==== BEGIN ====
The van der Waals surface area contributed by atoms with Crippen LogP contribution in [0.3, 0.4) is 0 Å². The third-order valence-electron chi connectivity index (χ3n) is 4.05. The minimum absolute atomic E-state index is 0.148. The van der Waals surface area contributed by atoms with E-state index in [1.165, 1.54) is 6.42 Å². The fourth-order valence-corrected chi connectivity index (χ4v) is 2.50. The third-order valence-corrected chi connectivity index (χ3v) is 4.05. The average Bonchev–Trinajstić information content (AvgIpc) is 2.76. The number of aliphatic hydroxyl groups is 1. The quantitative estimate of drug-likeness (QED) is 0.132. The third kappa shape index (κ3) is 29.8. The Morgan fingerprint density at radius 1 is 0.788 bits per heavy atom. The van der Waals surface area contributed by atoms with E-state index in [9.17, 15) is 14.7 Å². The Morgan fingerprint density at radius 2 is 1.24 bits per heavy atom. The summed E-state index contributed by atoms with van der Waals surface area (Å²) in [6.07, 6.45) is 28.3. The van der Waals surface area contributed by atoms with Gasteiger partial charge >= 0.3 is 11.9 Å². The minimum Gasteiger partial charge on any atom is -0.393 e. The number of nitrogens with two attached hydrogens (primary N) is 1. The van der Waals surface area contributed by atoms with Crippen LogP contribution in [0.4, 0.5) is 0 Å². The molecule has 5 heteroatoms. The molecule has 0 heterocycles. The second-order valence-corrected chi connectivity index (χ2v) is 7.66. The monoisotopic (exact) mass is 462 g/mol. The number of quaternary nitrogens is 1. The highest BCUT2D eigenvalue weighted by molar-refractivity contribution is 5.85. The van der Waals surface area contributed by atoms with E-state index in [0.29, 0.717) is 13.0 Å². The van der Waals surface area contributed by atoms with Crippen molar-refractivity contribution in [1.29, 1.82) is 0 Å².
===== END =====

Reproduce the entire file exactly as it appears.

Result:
The van der Waals surface area contributed by atoms with Crippen LogP contribution in [0.3, 0.4) is 0 Å². The third-order valence-electron chi connectivity index (χ3n) is 4.05. The minimum absolute atomic E-state index is 0.148. The van der Waals surface area contributed by atoms with E-state index in [1.165, 1.54) is 6.42 Å². The fourth-order valence-corrected chi connectivity index (χ4v) is 2.50. The third-order valence-corrected chi connectivity index (χ3v) is 4.05. The average Bonchev–Trinajstić information content (AvgIpc) is 2.76. The number of aliphatic hydroxyl groups is 1. The quantitative estimate of drug-likeness (QED) is 0.132. The third kappa shape index (κ3) is 29.8. The Morgan fingerprint density at radius 1 is 0.788 bits per heavy atom. The van der Waals surface area contributed by atoms with E-state index in [9.17, 15) is 14.7 Å². The Morgan fingerprint density at radius 2 is 1.24 bits per heavy atom. The summed E-state index contributed by atoms with van der Waals surface area (Å²) in [6.07, 6.45) is 28.3. The van der Waals surface area contributed by atoms with Gasteiger partial charge >= 0.3 is 11.9 Å². The minimum Gasteiger partial charge on any atom is -0.393 e. The number of nitrogens with two attached hydrogens (primary N) is 1. The van der Waals surface area contributed by atoms with Crippen LogP contribution in [0.4, 0.5) is 0 Å². The molecule has 5 heteroatoms. The molecule has 0 heterocycles. The second-order valence-corrected chi connectivity index (χ2v) is 7.66. The monoisotopic (exact) mass is 462 g/mol. The number of quaternary nitrogens is 1. The highest BCUT2D eigenvalue weighted by molar-refractivity contribution is 5.85. The van der Waals surface area contributed by atoms with E-state index in [0.29, 0.717) is 13.0 Å². The van der Waals surface area contributed by atoms with Crippen molar-refractivity contribution in [1.29, 1.82) is 0 Å².